Welcome back. I hope you all had a lovely Valentine’s Day. Let’s briefly revisit editing.

In a past blog, I discussed my 10-step self-editing practice. Many questions followed that blog, most of which had something to do with a professional editor vs. self-editing. To be clear, after I complete my self-editing, I then turn to a professional editor. I have also discussed these questions with a dear friend, a fellow author (Bristlecone Magic), and master editor, Dennis De Rose. (Find Dennis De Rose @ Moneysaver Editing on Linked In or here for reviews and more!)

In this blog, I will share Dennis’s thoughts and comments on two of your questions. And allow him to add anything he thinks you ought to know.

Below Dennis’s comments, I have attached my Craft Talk on self-editing as a refresher.

Question One: “I find myself editing as I write. The result is often a lot of time spent on Chapters One to Five and less time on later chapters (I start to feel rushed). [Nick’s] 10-step self-editing sounds like I should not do that? The problem is as I write, I keep thinking about what I’ve written and considering changes that might affect later chapters. What do you suggest?”

Dennis’s Response: No two writers use the same process when they write. Some prefer to outline their chapters first. Others put thoughts on paper and expand on them later. We are alike in many ways. I edit as I write, but it doesn’t detract from my writing because I cannot take my editing hat off; it is a part of who I am. That’s my way of saying I see nothing wrong with the way you write. Every writer makes changes, and that is as it should be. If it feels right, go with it. If it sounds right, it is right.

Question Two: “If I want to hire a professional editor, at what point should I do that (first draft, second, after I, like [Nick], do a complete self-editing of my manuscript?”

Dennis’s Response: Too many writers rush the process, even seasoned wordsmiths. I believe the slow turtle wins the race in the publishing biz (many would disagree). All too often, a writer will go with the first editor and publisher he or she discovers on the internet, big mistake. But to answer the question, only choose an editor after you are 100% certain you have done your best to make your writing shine like a new penny. 1) Have you gone over your manuscript many times, reading each word out loud? 2) Have you read what you wrote as a reader and as an editor? 3) Do you have a group of beta readers that have read what you’ve written word for word and given you feedback? 4) Has your manuscript been reviewed by one or more professional reviewers to see if anything needs work? Proceed with caution and only after completing these steps.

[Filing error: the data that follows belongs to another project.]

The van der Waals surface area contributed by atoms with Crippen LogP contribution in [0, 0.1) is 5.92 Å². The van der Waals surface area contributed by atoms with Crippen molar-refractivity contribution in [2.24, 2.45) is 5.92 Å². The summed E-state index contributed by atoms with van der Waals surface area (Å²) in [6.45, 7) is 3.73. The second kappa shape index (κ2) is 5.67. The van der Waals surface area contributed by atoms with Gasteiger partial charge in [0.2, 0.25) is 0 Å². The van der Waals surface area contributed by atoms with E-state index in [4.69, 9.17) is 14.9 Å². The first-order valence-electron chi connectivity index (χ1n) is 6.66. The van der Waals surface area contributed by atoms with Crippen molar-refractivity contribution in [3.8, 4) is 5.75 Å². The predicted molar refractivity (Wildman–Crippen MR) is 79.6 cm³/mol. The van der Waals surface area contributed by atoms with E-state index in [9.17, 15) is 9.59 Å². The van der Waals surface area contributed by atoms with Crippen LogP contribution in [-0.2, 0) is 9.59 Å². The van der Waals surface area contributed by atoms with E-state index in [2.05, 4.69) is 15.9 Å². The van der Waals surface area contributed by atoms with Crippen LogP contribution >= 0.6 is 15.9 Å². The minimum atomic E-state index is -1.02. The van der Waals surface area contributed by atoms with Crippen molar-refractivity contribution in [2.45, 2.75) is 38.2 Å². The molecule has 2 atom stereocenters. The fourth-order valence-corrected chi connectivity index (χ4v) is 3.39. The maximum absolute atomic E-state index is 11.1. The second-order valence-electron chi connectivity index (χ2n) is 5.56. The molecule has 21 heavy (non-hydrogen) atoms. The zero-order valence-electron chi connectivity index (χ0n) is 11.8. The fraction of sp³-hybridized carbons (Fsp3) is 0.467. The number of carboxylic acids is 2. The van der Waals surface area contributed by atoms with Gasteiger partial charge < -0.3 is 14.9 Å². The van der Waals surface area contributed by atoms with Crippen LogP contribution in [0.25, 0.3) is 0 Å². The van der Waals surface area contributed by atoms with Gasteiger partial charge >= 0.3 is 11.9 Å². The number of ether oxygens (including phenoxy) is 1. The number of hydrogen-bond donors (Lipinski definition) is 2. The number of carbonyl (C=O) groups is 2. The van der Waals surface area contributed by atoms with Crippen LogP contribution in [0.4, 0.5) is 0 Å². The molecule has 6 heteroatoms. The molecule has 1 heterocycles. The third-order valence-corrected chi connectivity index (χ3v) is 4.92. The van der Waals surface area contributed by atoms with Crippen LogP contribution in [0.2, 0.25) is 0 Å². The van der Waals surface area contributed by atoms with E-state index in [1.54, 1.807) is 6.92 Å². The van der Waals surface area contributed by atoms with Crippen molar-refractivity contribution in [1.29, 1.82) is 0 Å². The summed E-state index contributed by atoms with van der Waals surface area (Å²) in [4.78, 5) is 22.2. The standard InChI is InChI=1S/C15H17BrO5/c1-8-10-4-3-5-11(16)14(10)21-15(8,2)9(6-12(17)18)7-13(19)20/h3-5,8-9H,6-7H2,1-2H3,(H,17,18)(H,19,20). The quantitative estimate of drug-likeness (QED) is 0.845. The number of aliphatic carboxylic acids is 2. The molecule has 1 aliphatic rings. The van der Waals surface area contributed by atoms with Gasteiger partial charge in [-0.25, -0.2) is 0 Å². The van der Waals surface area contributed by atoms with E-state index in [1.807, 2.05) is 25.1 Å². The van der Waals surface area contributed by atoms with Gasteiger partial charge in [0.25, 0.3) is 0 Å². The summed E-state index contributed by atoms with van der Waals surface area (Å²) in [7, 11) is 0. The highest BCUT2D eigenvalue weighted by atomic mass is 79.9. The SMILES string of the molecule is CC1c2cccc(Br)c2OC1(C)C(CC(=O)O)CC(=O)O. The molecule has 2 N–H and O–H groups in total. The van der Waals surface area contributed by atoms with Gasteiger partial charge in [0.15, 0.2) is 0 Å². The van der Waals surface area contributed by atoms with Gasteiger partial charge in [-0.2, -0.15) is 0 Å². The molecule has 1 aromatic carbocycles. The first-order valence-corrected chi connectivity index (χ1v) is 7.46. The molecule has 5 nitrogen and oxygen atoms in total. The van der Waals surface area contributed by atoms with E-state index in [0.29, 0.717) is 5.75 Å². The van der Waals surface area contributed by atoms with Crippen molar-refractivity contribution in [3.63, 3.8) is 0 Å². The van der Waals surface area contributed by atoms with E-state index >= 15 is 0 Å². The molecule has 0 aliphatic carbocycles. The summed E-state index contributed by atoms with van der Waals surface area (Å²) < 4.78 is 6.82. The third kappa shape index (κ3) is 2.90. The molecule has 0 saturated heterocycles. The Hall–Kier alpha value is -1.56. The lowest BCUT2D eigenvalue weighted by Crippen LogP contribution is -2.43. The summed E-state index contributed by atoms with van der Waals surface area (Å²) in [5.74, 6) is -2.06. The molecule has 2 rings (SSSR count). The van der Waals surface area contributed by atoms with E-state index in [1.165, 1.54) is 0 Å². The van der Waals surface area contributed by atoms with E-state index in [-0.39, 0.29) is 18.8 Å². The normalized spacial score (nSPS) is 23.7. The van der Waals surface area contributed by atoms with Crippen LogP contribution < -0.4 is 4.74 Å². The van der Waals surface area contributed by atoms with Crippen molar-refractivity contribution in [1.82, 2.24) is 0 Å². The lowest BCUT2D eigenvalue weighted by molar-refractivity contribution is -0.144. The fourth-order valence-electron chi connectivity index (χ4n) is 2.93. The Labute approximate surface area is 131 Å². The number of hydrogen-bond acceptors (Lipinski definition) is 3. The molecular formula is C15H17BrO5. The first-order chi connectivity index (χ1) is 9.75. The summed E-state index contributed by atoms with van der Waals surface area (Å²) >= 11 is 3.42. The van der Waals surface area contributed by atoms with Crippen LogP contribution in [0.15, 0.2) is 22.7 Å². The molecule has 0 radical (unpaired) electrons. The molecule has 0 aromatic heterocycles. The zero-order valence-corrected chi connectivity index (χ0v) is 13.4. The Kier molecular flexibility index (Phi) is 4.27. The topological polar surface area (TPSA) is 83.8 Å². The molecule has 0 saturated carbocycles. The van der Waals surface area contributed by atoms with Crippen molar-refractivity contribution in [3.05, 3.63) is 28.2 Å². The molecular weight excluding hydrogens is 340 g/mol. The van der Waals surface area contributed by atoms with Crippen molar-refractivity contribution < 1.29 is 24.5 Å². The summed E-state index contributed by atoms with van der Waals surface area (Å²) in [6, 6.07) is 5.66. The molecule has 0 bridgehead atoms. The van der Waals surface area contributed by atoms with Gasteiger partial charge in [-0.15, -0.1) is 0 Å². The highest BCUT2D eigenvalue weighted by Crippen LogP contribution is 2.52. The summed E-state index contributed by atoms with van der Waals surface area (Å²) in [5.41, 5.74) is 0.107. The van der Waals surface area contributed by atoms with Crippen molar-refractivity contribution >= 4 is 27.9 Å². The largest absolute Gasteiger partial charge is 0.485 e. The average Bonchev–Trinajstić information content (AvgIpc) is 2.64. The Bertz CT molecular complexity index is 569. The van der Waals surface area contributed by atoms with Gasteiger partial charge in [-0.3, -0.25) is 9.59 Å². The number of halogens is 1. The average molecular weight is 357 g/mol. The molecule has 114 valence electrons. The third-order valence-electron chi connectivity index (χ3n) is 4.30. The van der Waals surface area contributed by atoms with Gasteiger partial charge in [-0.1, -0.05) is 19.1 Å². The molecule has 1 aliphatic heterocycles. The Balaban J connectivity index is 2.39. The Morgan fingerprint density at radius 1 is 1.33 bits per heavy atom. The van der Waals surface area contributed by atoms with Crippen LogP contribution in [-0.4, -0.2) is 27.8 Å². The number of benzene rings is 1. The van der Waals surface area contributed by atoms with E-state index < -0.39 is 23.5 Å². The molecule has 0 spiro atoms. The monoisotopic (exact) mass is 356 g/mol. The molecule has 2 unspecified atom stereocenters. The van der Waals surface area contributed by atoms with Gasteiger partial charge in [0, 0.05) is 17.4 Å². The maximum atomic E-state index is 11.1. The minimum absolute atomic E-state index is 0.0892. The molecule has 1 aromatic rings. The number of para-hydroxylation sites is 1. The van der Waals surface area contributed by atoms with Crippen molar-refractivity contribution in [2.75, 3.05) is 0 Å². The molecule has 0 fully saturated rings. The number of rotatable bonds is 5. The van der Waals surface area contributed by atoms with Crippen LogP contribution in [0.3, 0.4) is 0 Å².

Nick’s Craft Talk: A 10-Step Plan for Self-editing

  1. Review opening and closing lines for each scene. Why did you stop the scene with that line? Why did you start the new scene with that line? Always asking, “Why do I (the reader) want to go on?”
  2. Eliminate (unless included for a good reason) passive voice.
  3. Get out of the way of the action. For example, don’t say, “Angelo, felt his stomach drop as he realized he left his knife at home.” Instead, say, “Angelo’s stomach dropped. His knife was home.”
  4. Review for story and plot—does it hold together? Does this scene move the story along?
  5. Make a list of the promises you made and the foreshadowing, and edit to ensure that you have kept your promises and fulfilled the foreshadowing.
  6. Edit for repetition. Search for repeated statements, descriptions, and words. Search for your most often used words.
  7. Eliminate as many adverbs (especially “very”) as possible.
  8. Do a surgical edit. Reduce the word count. Don’t kill your darlings but do imprison them in another file on your computer or folder.
  9. Have someone (or the computer) read your story out loud.
  10. Finally, and only if you’re like me, consider a final professional line edit. I can’t do that myself, I tend to read past mistakes, but maybe you can.

If you’re looking for support groups for writers, I highly recommend the Wisconsin Writers Association. Go to: https://wiwrite.org/

Thank you for hanging with me. Keep writing, and please stay brilliant, healthy, and hopeful, Nick